Aghu is an Awyu language that according to P. Drabbe is spoken by around 1500 speakers in between the Digul River (called Biaghe in Aghu) and the Mapi River (see map). Drabbe described the Aghu language as spoken by the Ghoghonasafo clan that in his time lived near the Eba river (Drabbe 1957). Another name that is often used for Aghu is ‘Jair’, though it is unclear where this name came from.
Some Language Facts
The structure of Aghu verbs is verb root + (mood) + tense + person-number. Mood is not always marked, for example in two of the four past tenses that Aghu has. In addition, the mood and tense markers aren’t always easy to tease apart, they’re merged together. The person-number markers do stand out clearly and are as follows in the various Aghu tenses and moods:
As is clear from the table, Aghu has two kinds of verb stems, a realis stem and an irrealis stem. So in addition to being marked by a separate morpheme, mood is also expressed on the verb stem, which might explain why the mood marker is not always present.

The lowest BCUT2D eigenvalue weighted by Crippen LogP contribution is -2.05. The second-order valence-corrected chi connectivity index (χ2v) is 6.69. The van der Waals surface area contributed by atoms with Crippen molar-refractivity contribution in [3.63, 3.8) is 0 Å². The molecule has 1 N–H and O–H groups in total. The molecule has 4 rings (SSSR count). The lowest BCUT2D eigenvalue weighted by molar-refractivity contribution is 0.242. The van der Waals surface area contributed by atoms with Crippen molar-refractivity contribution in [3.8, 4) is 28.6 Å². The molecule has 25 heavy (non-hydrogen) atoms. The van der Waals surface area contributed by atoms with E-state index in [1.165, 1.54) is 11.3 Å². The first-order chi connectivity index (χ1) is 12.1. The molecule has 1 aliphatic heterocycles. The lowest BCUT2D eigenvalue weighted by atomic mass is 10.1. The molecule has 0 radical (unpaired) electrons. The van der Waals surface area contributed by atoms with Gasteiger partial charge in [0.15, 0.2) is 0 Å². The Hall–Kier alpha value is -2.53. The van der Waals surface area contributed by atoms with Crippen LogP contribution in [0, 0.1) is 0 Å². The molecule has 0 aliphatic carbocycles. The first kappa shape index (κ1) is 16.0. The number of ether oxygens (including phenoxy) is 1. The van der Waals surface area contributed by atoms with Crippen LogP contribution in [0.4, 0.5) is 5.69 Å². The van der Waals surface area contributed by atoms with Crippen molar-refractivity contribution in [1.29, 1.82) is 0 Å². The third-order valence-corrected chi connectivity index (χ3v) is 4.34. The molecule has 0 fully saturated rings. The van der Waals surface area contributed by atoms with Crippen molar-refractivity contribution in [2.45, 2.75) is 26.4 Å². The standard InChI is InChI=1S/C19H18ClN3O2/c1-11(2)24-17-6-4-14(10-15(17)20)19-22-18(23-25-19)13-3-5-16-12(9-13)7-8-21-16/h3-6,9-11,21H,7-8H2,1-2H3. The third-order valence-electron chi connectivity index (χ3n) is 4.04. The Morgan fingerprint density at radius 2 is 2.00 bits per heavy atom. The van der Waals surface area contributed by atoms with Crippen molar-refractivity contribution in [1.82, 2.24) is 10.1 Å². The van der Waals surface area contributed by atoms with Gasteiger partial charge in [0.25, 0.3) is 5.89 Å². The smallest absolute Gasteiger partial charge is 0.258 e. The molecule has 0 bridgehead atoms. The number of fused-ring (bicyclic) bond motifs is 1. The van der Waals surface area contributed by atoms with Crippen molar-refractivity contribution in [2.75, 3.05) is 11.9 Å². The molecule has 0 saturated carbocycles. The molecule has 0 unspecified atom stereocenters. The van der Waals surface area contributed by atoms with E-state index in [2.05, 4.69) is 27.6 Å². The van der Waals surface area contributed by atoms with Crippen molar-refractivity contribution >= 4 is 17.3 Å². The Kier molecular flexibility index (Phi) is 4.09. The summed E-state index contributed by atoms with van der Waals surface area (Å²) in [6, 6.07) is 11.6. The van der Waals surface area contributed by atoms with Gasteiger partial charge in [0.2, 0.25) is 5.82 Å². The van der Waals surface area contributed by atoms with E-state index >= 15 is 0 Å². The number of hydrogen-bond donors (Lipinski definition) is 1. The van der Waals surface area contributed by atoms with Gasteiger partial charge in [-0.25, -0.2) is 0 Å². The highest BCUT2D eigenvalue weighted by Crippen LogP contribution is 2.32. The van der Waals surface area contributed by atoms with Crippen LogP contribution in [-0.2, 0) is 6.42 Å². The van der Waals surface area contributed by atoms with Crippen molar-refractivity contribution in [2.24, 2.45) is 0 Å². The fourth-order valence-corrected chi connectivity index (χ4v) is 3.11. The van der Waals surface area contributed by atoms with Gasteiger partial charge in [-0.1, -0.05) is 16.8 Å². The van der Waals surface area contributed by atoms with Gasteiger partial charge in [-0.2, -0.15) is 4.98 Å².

Aghu verbs are negated by adding the negator de to the conjugated verb. The negator de is always followed by the predicator ogho, often reduced to ogh. Aghu is the only Awyu-Ndumut language in which the predicator ogho is found after the negation marker; in Ndumut languages, the predicator mo is sometimes found in negated forms. In addition to de ogho, the negative marker fede can optionally precede the verb in Aghu. In other Awyu languages, fede is obligatory.